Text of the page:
[FORUM]The party that can’t reformAn opposition party in any country is generally associated with the concept of a party with fewer seats in the legislature or one much smaller than the ruling party. If foreigners know that our country has an opposition party called the Grand National Party with 149 seats, 12 seats more than the majority of representatives, they may mistakenly think, “The party must be pretty popular.” In fact, because it is not the case, the existence of the Grand National Party is a mystery. Although political experts suggest a list of numerous reasons to explain the circumstances, I often think, “How on earth can we call it a bigger opposition party? It is just a minor party, which cannot lead the nation.”
Allegations and suspicions surrounding aides to President Roh Moo-hyun or ubiquitous criticism of bumbling administration seldom affect support for the opposition party. In an opinion poll, even people older than 50, strong supporters of the Grand National Party, responded that they would vote for President Roh in the proposed referendum. Seeing the results of the poll, I feel confused and wonder if that opposition party has any vision.
Even after its second successive failure in the presidential election, there is no sign of change in the Grand National Party. The complicated situation within the party is its own business. Although the present administration fumbles, the Grand National Party cannot emerge as an alternative force. In a proper democratic country, if the ruling party fails, the opposition party would try to do well and wait for the people’s choice. Showing no sign of self-reflection and just crouching down in wait, the opposition party appears trivial in the people’s eyes. The Korean people seem to have no blessings.
Seen from our long history, we have always led optimistic lives. The people have led politics and the economy has enhanced politics. Even in hardship, our national strength has continuously expanded. But the deals of black money between politics and business have become a stumbling block to our development.
President Roh could win the presidential election last year thanks to the expectations that he would cut the chains of corruption between government and business. But the ruling party “lost its mind due to the rushing waves of power and money after the election” to annoy us.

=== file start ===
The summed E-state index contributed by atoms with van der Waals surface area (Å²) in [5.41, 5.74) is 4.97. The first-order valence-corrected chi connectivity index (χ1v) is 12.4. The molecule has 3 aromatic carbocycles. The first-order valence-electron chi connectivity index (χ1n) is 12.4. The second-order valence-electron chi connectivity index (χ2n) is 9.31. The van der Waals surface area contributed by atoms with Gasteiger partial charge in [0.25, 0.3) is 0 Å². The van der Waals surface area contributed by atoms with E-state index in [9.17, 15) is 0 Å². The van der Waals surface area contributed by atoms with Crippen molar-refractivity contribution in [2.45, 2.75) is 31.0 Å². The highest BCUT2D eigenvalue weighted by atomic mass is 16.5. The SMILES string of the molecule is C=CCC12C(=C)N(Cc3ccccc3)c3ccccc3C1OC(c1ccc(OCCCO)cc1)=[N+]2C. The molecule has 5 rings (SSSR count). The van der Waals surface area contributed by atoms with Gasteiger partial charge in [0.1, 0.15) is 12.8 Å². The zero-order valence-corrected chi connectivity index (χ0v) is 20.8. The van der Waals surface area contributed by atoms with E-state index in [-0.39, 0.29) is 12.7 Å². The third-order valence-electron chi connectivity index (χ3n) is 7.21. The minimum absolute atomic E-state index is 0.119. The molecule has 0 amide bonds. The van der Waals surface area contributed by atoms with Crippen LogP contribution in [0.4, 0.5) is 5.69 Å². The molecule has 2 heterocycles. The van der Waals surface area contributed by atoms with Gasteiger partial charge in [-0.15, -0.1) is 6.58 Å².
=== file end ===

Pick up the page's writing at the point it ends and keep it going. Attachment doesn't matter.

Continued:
What is the Grand National Party, which advocated the eli-mination of corruption as a pledge for its presidential campaign? It should no longer shield its member, Choi Don-woong, who is suspected of receiving 10 billion won ($8.5 million) from SK Group. Its representative, Lee Jae-o, was quite right in asserting that not until the party is cleared of the suspicions of corruption and appeals to the people nakedly can the party gain support to be an alternative force.
If Representative Lee, a former floor leader and member of the planning team for the presidential election, first exposes himself as he is and other opposition representatives wrapped in rumors follow his steps, the opposition party may be able to wage a fight against the present administration. To do so, the Grand National Party should not be afraid of exposing the true entity of borrowed name bank accounts widespread in political circles. I hope the party will show its true character as an upright political party by shedding the suspicions of laundering money through the accounts of the Agency for National Security Planning (as the National Intelligence Service was once called) and making good on its campaign pledge to introduce a real-name system for political funds.
The secret funds of the former presidents Chun Doo Hwan and Roh Tae-woo were hidden in borrowed-name accounts, and the secret funds connected to the sons of the the former presidents Kim Young-sam and Kim Dae-jung and their aides also found shelter in borrowed-name accounts. There are many barriers under the current real-name financial transaction law to uncover the identity of the many rumored accounts in borrowed names, through which the power holders at the Blue House and major politicians from the ruling and opposition parties make secret transactions. If the audit and inspection agency strengthens its authority to investigate in order to regulate borrowed name accounts, the opposition party will howl that it is being persecuted. If the Grand National Party truly means to ask for judgement from the people as it is, isn’t that the surest way to be assessed as an alternative force to the “immoral and incapable” present government? If it wants to remain another powerless party without such a resolution, let it go its own way.
* The writer is a senior editorial writer of the JoongAng Ilbo.
by Choi Chul-joo